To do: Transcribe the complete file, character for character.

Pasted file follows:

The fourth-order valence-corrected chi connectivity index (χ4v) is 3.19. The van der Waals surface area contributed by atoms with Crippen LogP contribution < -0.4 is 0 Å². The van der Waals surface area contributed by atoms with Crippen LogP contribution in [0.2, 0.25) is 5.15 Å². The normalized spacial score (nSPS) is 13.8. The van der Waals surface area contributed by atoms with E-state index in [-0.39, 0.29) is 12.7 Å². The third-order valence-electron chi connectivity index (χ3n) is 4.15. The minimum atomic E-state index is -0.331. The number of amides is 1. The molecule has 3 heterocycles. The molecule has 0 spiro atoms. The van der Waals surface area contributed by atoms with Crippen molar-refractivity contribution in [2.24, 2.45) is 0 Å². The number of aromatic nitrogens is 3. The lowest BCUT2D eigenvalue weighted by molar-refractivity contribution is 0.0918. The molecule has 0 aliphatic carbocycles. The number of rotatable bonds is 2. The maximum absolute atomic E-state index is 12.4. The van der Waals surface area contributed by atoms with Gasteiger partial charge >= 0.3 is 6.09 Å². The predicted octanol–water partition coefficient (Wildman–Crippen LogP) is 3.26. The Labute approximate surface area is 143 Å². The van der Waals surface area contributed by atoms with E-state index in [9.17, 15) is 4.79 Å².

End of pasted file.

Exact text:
The fourth-order valence-corrected chi connectivity index (χ4v) is 3.19. The van der Waals surface area contributed by atoms with Crippen LogP contribution < -0.4 is 0 Å². The van der Waals surface area contributed by atoms with Crippen LogP contribution in [0.2, 0.25) is 5.15 Å². The normalized spacial score (nSPS) is 13.8. The van der Waals surface area contributed by atoms with E-state index in [-0.39, 0.29) is 12.7 Å². The third-order valence-electron chi connectivity index (χ3n) is 4.15. The minimum atomic E-state index is -0.331. The number of amides is 1. The molecule has 3 heterocycles. The molecule has 0 spiro atoms. The van der Waals surface area contributed by atoms with Crippen molar-refractivity contribution in [2.24, 2.45) is 0 Å². The number of aromatic nitrogens is 3. The lowest BCUT2D eigenvalue weighted by molar-refractivity contribution is 0.0918. The molecule has 0 aliphatic carbocycles. The number of rotatable bonds is 2. The maximum absolute atomic E-state index is 12.4. The van der Waals surface area contributed by atoms with Gasteiger partial charge >= 0.3 is 6.09 Å². The predicted octanol–water partition coefficient (Wildman–Crippen LogP) is 3.26. The Labute approximate surface area is 143 Å². The van der Waals surface area contributed by atoms with E-state index in [9.17, 15) is 4.79 Å².